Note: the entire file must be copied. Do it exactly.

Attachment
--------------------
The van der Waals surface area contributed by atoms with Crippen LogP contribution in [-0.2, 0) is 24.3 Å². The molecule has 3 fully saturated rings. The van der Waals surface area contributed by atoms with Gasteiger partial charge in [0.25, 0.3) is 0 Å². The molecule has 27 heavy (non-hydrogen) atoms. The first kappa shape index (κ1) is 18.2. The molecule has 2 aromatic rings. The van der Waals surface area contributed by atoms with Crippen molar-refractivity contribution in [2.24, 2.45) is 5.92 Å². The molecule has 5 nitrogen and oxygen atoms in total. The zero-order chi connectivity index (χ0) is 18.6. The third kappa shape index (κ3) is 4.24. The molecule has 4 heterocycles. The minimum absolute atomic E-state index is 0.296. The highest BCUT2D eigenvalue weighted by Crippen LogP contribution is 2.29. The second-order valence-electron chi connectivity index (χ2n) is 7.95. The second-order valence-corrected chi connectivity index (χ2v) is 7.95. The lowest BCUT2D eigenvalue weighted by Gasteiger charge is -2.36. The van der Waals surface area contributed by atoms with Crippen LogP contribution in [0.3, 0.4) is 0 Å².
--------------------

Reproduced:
The van der Waals surface area contributed by atoms with Crippen LogP contribution in [-0.2, 0) is 24.3 Å². The molecule has 3 fully saturated rings. The van der Waals surface area contributed by atoms with Gasteiger partial charge in [0.25, 0.3) is 0 Å². The molecule has 27 heavy (non-hydrogen) atoms. The first kappa shape index (κ1) is 18.2. The molecule has 2 aromatic rings. The van der Waals surface area contributed by atoms with Crippen molar-refractivity contribution in [2.24, 2.45) is 5.92 Å². The molecule has 5 nitrogen and oxygen atoms in total. The zero-order chi connectivity index (χ0) is 18.6. The third kappa shape index (κ3) is 4.24. The molecule has 4 heterocycles. The minimum absolute atomic E-state index is 0.296. The highest BCUT2D eigenvalue weighted by Crippen LogP contribution is 2.29. The second-order valence-electron chi connectivity index (χ2n) is 7.95. The second-order valence-corrected chi connectivity index (χ2v) is 7.95. The lowest BCUT2D eigenvalue weighted by Gasteiger charge is -2.36. The van der Waals surface area contributed by atoms with Crippen LogP contribution in [0.3, 0.4) is 0 Å².